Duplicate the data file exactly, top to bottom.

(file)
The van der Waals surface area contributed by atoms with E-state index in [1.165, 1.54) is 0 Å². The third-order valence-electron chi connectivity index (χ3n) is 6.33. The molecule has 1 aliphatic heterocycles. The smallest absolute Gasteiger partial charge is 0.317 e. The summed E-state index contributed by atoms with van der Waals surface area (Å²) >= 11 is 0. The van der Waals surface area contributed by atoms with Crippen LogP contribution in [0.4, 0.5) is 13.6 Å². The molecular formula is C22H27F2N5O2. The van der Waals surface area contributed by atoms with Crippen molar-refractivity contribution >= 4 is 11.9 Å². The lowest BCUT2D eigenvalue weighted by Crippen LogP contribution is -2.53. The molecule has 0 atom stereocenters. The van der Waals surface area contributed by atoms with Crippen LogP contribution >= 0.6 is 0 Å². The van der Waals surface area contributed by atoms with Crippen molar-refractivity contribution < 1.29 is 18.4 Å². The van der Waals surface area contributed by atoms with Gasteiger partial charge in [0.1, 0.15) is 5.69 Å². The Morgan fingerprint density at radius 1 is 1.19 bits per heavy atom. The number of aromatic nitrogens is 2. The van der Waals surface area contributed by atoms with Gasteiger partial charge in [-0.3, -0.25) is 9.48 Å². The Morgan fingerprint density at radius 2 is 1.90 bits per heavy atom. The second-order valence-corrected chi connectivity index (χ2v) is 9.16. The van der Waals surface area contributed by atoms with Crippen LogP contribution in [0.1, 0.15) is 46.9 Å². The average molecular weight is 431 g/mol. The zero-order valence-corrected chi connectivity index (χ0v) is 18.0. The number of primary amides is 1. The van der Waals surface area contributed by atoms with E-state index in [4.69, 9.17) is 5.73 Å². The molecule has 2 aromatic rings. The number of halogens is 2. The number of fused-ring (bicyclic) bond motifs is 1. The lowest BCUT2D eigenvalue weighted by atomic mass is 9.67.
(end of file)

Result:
The van der Waals surface area contributed by atoms with E-state index in [1.165, 1.54) is 0 Å². The third-order valence-electron chi connectivity index (χ3n) is 6.33. The molecule has 1 aliphatic heterocycles. The smallest absolute Gasteiger partial charge is 0.317 e. The summed E-state index contributed by atoms with van der Waals surface area (Å²) >= 11 is 0. The van der Waals surface area contributed by atoms with Crippen LogP contribution in [0.4, 0.5) is 13.6 Å². The molecular formula is C22H27F2N5O2. The van der Waals surface area contributed by atoms with Crippen molar-refractivity contribution >= 4 is 11.9 Å². The lowest BCUT2D eigenvalue weighted by Crippen LogP contribution is -2.53. The molecule has 0 atom stereocenters. The van der Waals surface area contributed by atoms with Crippen LogP contribution >= 0.6 is 0 Å². The van der Waals surface area contributed by atoms with Crippen molar-refractivity contribution < 1.29 is 18.4 Å². The van der Waals surface area contributed by atoms with Gasteiger partial charge in [0.1, 0.15) is 5.69 Å². The Morgan fingerprint density at radius 1 is 1.19 bits per heavy atom. The number of aromatic nitrogens is 2. The van der Waals surface area contributed by atoms with Gasteiger partial charge in [-0.3, -0.25) is 9.48 Å². The Morgan fingerprint density at radius 2 is 1.90 bits per heavy atom. The second-order valence-corrected chi connectivity index (χ2v) is 9.16. The van der Waals surface area contributed by atoms with Crippen LogP contribution in [0.1, 0.15) is 46.9 Å². The average molecular weight is 431 g/mol. The zero-order valence-corrected chi connectivity index (χ0v) is 18.0. The number of primary amides is 1. The van der Waals surface area contributed by atoms with E-state index in [4.69, 9.17) is 5.73 Å². The molecule has 2 aromatic rings. The number of halogens is 2. The number of fused-ring (bicyclic) bond motifs is 1. The lowest BCUT2D eigenvalue weighted by atomic mass is 9.67.